CancerBuddy, Making Cancer a Little Less Lonely


By Bone Marrow & Cancer Foundation

The detrimental impact of loneliness on both mental and physical health is well-documented and extensively researched. It’s often compared to the health risks of smoking, with studies showing that loneliness can have the same effect on our lifespan as smoking 15 cigarettes a day. Further empirical evidence even suggests that loneliness can have negative implications on your immune, endocrine and autonomic nervous systems. Chronic loneliness, accompanied by persistent stress, can escalate into serious physical ailments, particularly among those already immunocompromised or with existing conditions like cancer.

Moreover, loneliness significantly increases the risk of depression, anxiety, substance abuse and self harm. The widespread isolation during the pandemic intensified this global loneliness crisis, with many individuals experiencing it for the first time - a feeling all too familiar to those battling cancer.

When you consider all this within the context of a patient, survivor or caregiver facing cancer, the potential negative impact of loneliness becomes all the more significant. It's no secret that a cancer diagnosis and subsequent treatment can result in immense psychological burden for everyone involved.

The experts really only have one cure for this, and it's the same for whether you have cancer or not, and it is peer support. Peer support has been identified as a key resource that can lessen the impact of stressful experiences such as cancer. Peer support has been found to improve cancer patients' and caregivers’ coping skills, satisfaction with medical care, level of knowledge, sense of hope, personal relationships, mood and health outcomes.

Recognizing the validated benefit of peer support for the well-being of cancer patients, survivors and caregivers, the Bone Marrow & Cancer Foundation launched the CancerBuddy App on iOS and Android. CancerBuddy connects people facing cancer by diagnosis, treatment, age, interests, hospital, geographical location and more. In addition to facilitating individual connections for patients, survivors and caregivers, users are also able to join expert-moderated support groups. By extending access to peer support through the use of CancerBuddy, we are also reaching particularly vulnerable populations within the cancer community. For example, 89% adolescents and young adults (ages 15-39) are diagnosed with cancer each year in the US.1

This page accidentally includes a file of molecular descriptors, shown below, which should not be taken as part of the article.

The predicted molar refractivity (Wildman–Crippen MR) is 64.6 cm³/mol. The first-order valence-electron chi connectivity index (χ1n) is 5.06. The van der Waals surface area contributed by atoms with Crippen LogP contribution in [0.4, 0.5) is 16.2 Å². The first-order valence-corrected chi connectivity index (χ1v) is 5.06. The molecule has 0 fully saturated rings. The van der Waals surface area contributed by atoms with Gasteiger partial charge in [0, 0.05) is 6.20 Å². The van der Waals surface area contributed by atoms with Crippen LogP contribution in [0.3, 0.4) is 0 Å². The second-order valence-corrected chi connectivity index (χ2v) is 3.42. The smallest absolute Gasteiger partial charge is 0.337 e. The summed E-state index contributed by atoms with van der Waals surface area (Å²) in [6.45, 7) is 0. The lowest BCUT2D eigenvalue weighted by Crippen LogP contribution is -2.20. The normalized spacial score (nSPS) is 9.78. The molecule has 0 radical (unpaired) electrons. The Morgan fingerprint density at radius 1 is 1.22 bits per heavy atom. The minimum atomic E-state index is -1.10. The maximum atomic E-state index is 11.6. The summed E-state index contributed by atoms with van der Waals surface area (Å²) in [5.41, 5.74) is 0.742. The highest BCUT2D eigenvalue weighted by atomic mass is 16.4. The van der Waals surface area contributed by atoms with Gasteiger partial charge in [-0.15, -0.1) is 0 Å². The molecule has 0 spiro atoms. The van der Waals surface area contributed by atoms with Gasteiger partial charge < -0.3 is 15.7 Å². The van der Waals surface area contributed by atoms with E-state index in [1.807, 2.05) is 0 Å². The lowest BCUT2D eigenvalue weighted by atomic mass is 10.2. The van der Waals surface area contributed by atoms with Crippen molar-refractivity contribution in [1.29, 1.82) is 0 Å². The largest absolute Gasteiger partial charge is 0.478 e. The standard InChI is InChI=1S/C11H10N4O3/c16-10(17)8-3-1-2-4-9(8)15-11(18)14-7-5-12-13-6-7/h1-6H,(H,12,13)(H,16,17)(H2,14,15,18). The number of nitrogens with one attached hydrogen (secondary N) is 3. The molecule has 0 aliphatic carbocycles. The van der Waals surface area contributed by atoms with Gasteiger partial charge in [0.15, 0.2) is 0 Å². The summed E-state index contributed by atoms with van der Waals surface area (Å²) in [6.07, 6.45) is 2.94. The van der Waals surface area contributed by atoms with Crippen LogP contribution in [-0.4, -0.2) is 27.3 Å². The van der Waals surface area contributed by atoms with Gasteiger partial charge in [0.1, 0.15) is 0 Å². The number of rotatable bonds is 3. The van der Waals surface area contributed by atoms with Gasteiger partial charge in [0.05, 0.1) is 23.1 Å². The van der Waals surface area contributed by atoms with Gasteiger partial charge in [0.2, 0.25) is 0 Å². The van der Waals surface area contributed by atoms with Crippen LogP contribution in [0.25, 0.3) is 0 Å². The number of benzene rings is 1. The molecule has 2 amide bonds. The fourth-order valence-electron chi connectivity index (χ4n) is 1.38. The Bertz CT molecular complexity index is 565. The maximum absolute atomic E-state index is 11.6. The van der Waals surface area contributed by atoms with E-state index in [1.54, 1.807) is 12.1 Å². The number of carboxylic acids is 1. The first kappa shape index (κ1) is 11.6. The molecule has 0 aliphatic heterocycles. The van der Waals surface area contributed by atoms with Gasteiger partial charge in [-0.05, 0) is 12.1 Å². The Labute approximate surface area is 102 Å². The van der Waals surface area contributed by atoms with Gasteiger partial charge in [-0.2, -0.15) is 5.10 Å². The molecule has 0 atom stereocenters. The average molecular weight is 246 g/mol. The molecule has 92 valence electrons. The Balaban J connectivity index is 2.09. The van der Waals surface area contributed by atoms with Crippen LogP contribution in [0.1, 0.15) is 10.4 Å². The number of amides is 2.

Backed by science, peer support helps reduce the loneliness that patients, survivors and caregivers may experience while facing a cancer diagnosis or at any point throughout their experience. Having a chance to foster a relationship with someone who’s going through a similar experience with cancer, or with someone who has made it through a battle with cancer can be reaffirming experience that reminds patients they are not alone. CancerBuddy is making cancer a little less lonely.

1 Adolescents and Young Adults (AYAs) with Cancer - National Cancer Institute. Accessed June 9, 2021.